Just another normal day…
“You’d better sit down,” I texted to my wife. “I have been asked to appear in a musical. Obviously I have accepted.”
“Sorry?” She texted back, every ready with the encouragement.
“Mack and Mabel at the YMCA.”
“What do they want you to do?”
“I’ll need to sing and dance (with others).” “Sing??Dance?? Are they mad?”
“I’m Charles Bauman in Mack & Mabel. You and Ben can come and watch.”
“I’m playing a middle-aged New York Jewish impresario.”
“Right. They’re clinically insane. You can’t sing and dance. You could try hiding in a chorus but even then you’d stick out like a sore thumb.”
Small wonder that my career on the stage was stillborn…
But my wife is 100 per cent correct. I can’t sing and I can’t dance. Hence my eagerness to appear in a musical.
“I don’t suppose you fancy doing it, do you?” Kathy the receptionist asked as I collected my post.
“Being in Mack and Mabel. Someone’s dropped out at the last minute. Tim’s desperate.”
“Love to. But I can’t sing and I can’t dance. Aren’t they sort of crucial for a musical?”
“Not for this role. Tim says all you have to do is shout at people…”
I could do that. Blimey, I could do that. Was that a star appearing on my office door? My name up in lights? And what were the chances of me ever being asked again? Nil. There was only one logical reply.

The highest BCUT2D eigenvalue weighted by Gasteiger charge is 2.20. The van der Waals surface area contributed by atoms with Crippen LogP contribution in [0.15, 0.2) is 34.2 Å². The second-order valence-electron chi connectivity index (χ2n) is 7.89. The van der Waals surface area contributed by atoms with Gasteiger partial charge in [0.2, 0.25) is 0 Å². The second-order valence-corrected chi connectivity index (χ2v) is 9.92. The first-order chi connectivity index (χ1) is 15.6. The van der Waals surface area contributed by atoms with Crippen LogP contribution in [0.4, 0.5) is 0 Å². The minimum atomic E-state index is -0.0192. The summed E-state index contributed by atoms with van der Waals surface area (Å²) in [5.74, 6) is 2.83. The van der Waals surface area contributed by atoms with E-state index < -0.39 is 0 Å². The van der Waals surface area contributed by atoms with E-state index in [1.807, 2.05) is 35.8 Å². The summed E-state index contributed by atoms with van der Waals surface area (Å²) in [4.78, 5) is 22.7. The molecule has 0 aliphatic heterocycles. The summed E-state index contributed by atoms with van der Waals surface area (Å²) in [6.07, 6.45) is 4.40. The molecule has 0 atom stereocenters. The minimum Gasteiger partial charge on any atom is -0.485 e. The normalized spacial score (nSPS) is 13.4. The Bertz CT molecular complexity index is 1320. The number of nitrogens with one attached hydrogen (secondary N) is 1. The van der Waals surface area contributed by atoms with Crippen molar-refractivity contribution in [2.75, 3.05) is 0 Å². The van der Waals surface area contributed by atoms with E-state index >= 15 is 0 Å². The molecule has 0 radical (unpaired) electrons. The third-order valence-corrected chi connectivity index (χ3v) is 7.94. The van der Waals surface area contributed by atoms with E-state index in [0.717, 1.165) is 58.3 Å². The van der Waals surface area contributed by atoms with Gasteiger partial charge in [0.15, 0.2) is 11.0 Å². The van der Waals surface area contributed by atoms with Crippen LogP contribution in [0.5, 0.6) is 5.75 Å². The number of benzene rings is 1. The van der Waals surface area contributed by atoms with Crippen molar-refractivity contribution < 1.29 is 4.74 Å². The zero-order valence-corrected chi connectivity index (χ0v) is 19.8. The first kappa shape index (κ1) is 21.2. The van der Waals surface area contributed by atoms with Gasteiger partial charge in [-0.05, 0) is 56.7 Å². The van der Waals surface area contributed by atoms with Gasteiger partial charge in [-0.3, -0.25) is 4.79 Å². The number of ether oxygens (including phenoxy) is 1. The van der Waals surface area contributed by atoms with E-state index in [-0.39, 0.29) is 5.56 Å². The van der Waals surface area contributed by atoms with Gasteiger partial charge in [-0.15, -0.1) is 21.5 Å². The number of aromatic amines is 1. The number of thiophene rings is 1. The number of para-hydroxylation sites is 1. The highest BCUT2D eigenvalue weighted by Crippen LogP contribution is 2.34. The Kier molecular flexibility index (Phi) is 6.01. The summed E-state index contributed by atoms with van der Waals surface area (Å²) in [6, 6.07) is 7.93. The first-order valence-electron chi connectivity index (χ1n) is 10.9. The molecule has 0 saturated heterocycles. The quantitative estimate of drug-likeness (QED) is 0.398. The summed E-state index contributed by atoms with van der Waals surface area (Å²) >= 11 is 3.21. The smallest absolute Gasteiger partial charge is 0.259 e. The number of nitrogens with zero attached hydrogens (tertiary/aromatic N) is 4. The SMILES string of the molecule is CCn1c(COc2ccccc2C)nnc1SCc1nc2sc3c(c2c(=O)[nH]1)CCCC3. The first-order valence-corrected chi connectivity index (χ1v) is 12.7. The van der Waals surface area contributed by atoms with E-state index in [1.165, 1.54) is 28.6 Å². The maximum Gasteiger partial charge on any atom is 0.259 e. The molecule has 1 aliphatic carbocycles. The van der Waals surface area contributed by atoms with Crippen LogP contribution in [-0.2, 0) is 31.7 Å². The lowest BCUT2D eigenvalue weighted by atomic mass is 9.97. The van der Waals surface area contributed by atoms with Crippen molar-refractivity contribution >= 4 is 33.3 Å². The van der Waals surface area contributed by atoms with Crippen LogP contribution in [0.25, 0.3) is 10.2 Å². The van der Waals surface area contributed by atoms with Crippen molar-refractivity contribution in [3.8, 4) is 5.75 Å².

“Ask Tim to ring me. I might be able to help him out.”
And as you’ve seen, my beloved wasn’t impressed. Still, no matter.
I was collecting Ben from school. How many times had I helped him learn his lines? The Grumpy Innkeeper, Scrooge, public speaking… The list was endless. And now the boot was on the other foot. Or whatever the theatrical equivalent was.
“That’s awesome, dad. I’m really pleased for you. They couldn’t have chosen anyone better. You’ll be fantastic.”
Yep, there’s nothing like a nice fantasy to keep you warm as you drive up to school…
“Something’s happened, dad. I can tell by the smirk on your face.”
Too perceptive for his own good. “Nothing important. I’ve been asked to be in a musical, that’s all.”
“You’re too old for silly jokes, dad. Are you in trouble with mum?”
I patiently explained the situation to my youngest son. I would never get another chance. ‘Go for it,’ as I constantly told my children.
“So you’ve gone for it, dad?”
I nodded. He could have smiled. I could have lived with that. There was no need to snort his drink all over my car.
“You? In a musical?”
I won’t bore you with the rest of it. Suffice to say that Ben and his mother haven’t had so much fun since I put my back out playing Twister. They’re currently betting on a pulled hamstring in rehearsals and Charlie Bauman being in A&E for opening night.
There’s another problem. I have to speak in a New York accent. “You can do Welsh, dad. Why don’t you suggest to the director that your character’s just moved there from Wales?”
“Because he hasn’t.”
“You’ll have to watch Friends then.”
“But...” But nothing. Ben was right. Fifteen years telling my children that Friends was rubbish and now it was my only hope. I resigned myself to my fate and sat miserably on the sofa. Ben poked his head round the door.
“Cheer up, dad. We all have to suffer for our art…”